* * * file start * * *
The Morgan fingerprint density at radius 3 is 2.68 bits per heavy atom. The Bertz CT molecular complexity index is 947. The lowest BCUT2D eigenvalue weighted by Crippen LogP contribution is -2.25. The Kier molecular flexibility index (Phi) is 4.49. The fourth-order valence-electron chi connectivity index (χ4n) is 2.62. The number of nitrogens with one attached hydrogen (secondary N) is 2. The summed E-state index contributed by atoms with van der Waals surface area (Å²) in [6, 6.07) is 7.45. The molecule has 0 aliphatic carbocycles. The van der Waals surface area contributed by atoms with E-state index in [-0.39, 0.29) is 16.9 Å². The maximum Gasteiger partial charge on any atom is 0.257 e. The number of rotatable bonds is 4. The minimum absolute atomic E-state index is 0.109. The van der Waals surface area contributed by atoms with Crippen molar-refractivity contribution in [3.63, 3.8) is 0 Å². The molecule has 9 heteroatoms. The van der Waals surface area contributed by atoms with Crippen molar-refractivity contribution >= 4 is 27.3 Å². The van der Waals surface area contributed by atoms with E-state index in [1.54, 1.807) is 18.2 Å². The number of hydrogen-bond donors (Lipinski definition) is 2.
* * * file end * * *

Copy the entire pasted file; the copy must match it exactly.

The Morgan fingerprint density at radius 3 is 2.68 bits per heavy atom. The Bertz CT molecular complexity index is 947. The lowest BCUT2D eigenvalue weighted by Crippen LogP contribution is -2.25. The Kier molecular flexibility index (Phi) is 4.49. The fourth-order valence-electron chi connectivity index (χ4n) is 2.62. The number of nitrogens with one attached hydrogen (secondary N) is 2. The summed E-state index contributed by atoms with van der Waals surface area (Å²) in [6, 6.07) is 7.45. The molecule has 0 aliphatic carbocycles. The van der Waals surface area contributed by atoms with E-state index in [-0.39, 0.29) is 16.9 Å². The maximum Gasteiger partial charge on any atom is 0.257 e. The number of rotatable bonds is 4. The minimum absolute atomic E-state index is 0.109. The van der Waals surface area contributed by atoms with Crippen molar-refractivity contribution in [3.63, 3.8) is 0 Å². The molecule has 9 heteroatoms. The van der Waals surface area contributed by atoms with Crippen molar-refractivity contribution >= 4 is 27.3 Å². The van der Waals surface area contributed by atoms with E-state index in [1.54, 1.807) is 18.2 Å². The number of hydrogen-bond donors (Lipinski definition) is 2.